If in doubt there are 4 Rs to help you: Recognise, respond, refer and record. Recognising is the most important of those because you can’t do any of the other three until you have recognised a concern. What does that look like? The best place to start is to say this: trust your instincts. If you see or hear anything that makes you feel uncomfortable or just doesn’t sit right with you, have a quiet word with Debbie or a member of the clergy. It may be something simple: someone turns up looking like they’ve not looked after themselves, someone tells you something about the way someone has treated them which seems a bit unusual. Very often, when things get worse or when an enquiry publishes a report on a serious safeguarding situation, very often in the history there will be someone who said they heard something or saw something but didn’t do anything about it at the time. Trust your instincts.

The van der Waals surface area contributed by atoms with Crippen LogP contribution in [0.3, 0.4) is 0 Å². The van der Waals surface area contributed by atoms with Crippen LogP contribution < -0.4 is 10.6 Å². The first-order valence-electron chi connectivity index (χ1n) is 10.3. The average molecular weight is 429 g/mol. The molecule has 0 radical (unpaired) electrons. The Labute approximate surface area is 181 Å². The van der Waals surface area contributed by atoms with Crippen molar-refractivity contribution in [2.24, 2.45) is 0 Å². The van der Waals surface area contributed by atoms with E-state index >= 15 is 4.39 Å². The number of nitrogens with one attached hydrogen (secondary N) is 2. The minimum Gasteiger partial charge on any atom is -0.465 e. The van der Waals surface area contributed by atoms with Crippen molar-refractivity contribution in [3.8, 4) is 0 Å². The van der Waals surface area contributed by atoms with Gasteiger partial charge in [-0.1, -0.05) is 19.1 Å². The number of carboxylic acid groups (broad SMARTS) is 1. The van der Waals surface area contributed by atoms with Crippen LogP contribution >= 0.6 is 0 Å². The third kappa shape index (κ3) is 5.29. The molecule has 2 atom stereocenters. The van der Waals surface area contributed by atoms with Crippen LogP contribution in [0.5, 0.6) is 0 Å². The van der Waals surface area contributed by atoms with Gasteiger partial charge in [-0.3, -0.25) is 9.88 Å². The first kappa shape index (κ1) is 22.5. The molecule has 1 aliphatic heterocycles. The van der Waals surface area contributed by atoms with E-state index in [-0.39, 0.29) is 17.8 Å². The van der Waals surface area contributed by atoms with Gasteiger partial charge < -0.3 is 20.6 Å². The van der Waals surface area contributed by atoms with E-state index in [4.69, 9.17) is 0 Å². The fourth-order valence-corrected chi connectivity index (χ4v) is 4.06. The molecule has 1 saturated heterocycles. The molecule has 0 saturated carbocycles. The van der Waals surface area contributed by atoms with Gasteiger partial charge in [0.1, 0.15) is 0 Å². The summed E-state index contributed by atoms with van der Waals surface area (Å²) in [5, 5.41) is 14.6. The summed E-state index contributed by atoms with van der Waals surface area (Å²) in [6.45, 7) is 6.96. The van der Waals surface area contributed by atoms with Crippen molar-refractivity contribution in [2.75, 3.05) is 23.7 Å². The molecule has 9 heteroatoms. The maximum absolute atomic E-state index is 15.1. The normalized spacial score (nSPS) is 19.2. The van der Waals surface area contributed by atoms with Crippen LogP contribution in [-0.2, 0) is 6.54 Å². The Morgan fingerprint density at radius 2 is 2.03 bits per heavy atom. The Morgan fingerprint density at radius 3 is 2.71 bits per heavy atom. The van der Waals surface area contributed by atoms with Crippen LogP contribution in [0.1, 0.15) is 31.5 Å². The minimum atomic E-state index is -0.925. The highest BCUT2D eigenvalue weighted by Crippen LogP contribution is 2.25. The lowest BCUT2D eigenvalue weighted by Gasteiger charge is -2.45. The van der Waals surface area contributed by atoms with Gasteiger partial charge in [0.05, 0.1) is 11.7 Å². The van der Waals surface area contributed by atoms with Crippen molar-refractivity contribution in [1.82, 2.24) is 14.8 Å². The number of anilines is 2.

Of course no-one wants to be part of an organisation where suspicion is at the heart of our relationships. But if we believe that we are all unique and made in God’s image, then it’s part of our care and love for one another that when we see or hear something that makes us feel uncomfortable or that someone might be at risk, it’s part of our care and love to do something about it. And what we do is to respond.